My Opinion: If you are choosing an electric guitar in the $500 range, don’t go into it thinking you have make a bunch of changes to get your guitar up to snuff. Yes, expensive guitars use better quality components, but most intermediate-level guitars have all you need for playing in band, recording and sounding great.
Epiphone vs Gibson Pickups
Do Tonewoods Matter for Budget Guitars?
At the $500 price point and below you will start to see some odd tonewoods, and some slightly different manufacturing techniques. You will also see affordable, alternative tonewoods used on occasion.
One big reason for this is the international crackdown on scarce or threatened wood species and CITES regulations that went into effect in January of 2017. Because of this, many Fender guitars that would have used rosewood for fretboards in the past are now using Pao Ferro in its place. Fender, of course, is not the only guitar builder effected, but that is one example.
Sometimes alternative build techniques are chosen simply to cut costs. For example, many arched-top guitars in this price range will have a thin maple veneer instead of the thick maple cap their higher-cost equivalents are known for.
My Opinion: I am one who believes tonewoods are important for the sound of a guitar. However, while you may see some alternative tonewoods, junk tonewoods aren’t usually a problem for guitars in this price range. If you see woods you’ve never heard of just do a little research to learn more about them.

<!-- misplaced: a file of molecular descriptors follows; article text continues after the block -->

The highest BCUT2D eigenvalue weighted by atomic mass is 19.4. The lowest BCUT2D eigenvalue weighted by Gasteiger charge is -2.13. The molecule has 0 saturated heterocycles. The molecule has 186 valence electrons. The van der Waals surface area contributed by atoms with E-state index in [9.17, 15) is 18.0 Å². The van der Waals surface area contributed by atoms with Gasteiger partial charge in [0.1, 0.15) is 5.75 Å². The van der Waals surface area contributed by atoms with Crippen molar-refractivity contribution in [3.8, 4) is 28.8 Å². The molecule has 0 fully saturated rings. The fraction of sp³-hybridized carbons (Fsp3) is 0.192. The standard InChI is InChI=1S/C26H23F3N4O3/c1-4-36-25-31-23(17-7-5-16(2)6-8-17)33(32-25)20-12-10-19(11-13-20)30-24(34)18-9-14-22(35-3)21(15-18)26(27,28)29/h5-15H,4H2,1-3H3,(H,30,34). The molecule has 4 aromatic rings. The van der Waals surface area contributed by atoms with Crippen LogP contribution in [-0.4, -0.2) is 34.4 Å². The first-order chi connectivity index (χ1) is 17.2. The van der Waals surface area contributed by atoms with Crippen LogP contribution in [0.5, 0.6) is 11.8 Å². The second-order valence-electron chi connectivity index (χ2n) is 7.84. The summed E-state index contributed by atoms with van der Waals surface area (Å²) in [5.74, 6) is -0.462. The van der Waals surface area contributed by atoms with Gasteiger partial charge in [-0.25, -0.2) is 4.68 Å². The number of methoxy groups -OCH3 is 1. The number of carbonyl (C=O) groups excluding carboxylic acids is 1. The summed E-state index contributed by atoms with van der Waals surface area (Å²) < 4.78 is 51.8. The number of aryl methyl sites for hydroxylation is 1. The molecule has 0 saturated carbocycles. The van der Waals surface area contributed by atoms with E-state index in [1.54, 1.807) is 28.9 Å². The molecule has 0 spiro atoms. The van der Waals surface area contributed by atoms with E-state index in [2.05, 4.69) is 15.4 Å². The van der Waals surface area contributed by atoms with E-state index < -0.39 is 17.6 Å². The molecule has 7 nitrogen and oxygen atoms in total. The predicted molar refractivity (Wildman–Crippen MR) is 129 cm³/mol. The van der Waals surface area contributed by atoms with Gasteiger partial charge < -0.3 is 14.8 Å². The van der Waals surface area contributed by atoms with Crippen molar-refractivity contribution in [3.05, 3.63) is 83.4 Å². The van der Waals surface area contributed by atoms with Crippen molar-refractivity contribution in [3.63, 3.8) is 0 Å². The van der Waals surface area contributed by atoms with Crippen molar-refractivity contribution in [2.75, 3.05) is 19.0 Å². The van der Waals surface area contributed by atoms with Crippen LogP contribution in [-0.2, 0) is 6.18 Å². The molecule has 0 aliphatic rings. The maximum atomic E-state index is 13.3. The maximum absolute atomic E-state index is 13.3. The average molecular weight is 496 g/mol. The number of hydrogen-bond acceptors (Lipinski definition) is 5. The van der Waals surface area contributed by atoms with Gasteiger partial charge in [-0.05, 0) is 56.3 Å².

Which Electric Guitar Should You Choose?
I’ve given you some good starting points for selecting your new guitar. Remember, this is all based on my opinion. I encourage you to do your own research, and you’ll likely discover some gems on your own.
Search around online so you can get a clear idea of exactly what you’re looking for in a guitar. Once you know what you want you can make the decision whether to buy local or online.
Personally, I think it's tough to beat the Epiphone Les Paul Standard and Squier Classic Vibe Strat in this price range. They're classic guitars that have proven themselves in just about every genre imaginable. If you are an intermediate player, or an advanced musician on a budget, either is a great choice.
If you're looking for something more modern, consider the Schecter C Series. Schecter makes some of the best guitars for the money, and you'll be pleasantly surprised.
Good luck finding the best electric guitar for your $500 budget, and enjoy your new instrument!
Your Vote: Which is the Best Electric Guitar Around $500?
Which guitar do you like the most in this price range?
This content is accurate and true to the best of the author’s knowledge and is not meant to substitute for formal and individualized advice from a qualified professional.